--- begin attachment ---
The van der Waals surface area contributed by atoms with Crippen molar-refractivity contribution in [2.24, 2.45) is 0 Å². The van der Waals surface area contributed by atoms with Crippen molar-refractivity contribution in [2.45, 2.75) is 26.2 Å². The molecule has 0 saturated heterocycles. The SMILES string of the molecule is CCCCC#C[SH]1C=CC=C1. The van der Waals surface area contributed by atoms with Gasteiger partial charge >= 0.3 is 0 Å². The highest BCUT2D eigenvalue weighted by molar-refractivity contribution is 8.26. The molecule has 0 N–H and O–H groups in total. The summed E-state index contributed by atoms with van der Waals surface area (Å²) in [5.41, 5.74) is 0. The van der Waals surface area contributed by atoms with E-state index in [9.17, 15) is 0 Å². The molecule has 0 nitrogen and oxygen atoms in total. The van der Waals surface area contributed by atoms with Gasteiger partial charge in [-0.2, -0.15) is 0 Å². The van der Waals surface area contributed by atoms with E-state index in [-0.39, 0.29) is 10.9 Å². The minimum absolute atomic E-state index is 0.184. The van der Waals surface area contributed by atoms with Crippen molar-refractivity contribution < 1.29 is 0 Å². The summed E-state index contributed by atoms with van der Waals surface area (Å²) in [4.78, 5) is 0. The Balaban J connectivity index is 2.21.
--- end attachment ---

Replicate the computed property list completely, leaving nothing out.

The van der Waals surface area contributed by atoms with Crippen molar-refractivity contribution in [2.24, 2.45) is 0 Å². The van der Waals surface area contributed by atoms with Crippen molar-refractivity contribution in [2.45, 2.75) is 26.2 Å². The molecule has 0 saturated heterocycles. The SMILES string of the molecule is CCCCC#C[SH]1C=CC=C1. The van der Waals surface area contributed by atoms with Gasteiger partial charge >= 0.3 is 0 Å². The highest BCUT2D eigenvalue weighted by molar-refractivity contribution is 8.26. The molecule has 0 N–H and O–H groups in total. The summed E-state index contributed by atoms with van der Waals surface area (Å²) in [5.41, 5.74) is 0. The van der Waals surface area contributed by atoms with E-state index in [9.17, 15) is 0 Å². The molecule has 0 nitrogen and oxygen atoms in total. The van der Waals surface area contributed by atoms with Gasteiger partial charge in [-0.2, -0.15) is 0 Å². The van der Waals surface area contributed by atoms with E-state index in [-0.39, 0.29) is 10.9 Å². The minimum absolute atomic E-state index is 0.184. The van der Waals surface area contributed by atoms with Crippen molar-refractivity contribution < 1.29 is 0 Å². The summed E-state index contributed by atoms with van der Waals surface area (Å²) in [4.78, 5) is 0. The Balaban J connectivity index is 2.21.